There are two methods to making money with stocks. The first method is the one most of us are familiar with—buy a stock at a low price then sell it at a higher price. It’s called price appreciation (A simple concept that’s much harder to execute in practice by the way).
Method number two is when a company earns a profit and decides to share that profit with stockholders. These profit allocations are called dividend payments. Dividends are a set dollar amount (or fractions of a dollar) paid out on a per share basis. When you have 50 shares, a 25 cent/share dividend may not seem like much (0.25 x 50 = $12.50—woo hoo!). But what if you had 100,000 shares? A same 25 cent dividend would net you $25,000. Nice!
The folks over at Moolanomy summed up this process nicely.
Dividends are basically a way of sharing the profits. Companies take a portion of their profits and give it to their shareholders. Corporations know that this will keep their shareholders happy, helping to retain them and keep them invested in their company.
Besides getting a happy face every three months, what are some other advantages to dividend investing? Is it for everyone?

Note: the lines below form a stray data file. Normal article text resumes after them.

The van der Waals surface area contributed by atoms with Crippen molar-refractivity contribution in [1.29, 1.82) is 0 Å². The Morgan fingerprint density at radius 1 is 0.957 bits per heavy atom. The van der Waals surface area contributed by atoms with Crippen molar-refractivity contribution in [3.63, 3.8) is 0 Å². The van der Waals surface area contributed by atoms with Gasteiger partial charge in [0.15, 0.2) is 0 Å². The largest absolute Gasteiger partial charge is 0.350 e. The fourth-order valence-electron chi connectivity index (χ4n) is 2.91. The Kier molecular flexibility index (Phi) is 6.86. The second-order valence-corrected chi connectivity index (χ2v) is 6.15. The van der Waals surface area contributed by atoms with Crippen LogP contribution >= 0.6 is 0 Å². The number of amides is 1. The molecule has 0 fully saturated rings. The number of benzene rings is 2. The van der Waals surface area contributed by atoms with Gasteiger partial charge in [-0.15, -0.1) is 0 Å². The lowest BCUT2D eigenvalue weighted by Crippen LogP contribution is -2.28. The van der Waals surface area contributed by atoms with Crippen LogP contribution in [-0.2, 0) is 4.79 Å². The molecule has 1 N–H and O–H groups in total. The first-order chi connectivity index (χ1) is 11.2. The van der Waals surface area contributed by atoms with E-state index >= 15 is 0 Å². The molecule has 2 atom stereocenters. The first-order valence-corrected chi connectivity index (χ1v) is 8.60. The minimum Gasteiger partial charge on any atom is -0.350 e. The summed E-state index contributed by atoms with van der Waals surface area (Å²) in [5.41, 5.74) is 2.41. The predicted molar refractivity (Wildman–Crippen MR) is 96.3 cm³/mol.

Companies that pay high dividends are favorites among investors who are interested in income investing, like retirees. Individuals who like to see consistent income coming from their shares to use for monthly expenses like the consistency and would rather see monthly dividends instead of selling stock when they need cash.
My grandma “sort of” does this. I write “sort of” because she actually invested in natural gas properties years ago. Depending on how much gas the producer takes out of the ground on each property, my grandma gets a dividend check. She also gets paid on a quarterly basis. But since she has quite a few properties, she’s never failed to get a check every…single…month for the last 25 years. Not too bad for dividend investing.
The other advantage to dividend investing…
…is the ability to reinvest dividends. Reinvesting dividends means you are taking the dividend payments and using them to buy more shares in the company. By reinvesting the dividends you make, you can buy more shares allowing you to earn more dividends.
You can invest directly in dividend paying companies using a DRiP account. You setup an account directly with the company. I actually did this with Home Depot and Caterpillar years ago. Unfortunately, I didn’t stick with it.
Read more at Moolanomy.com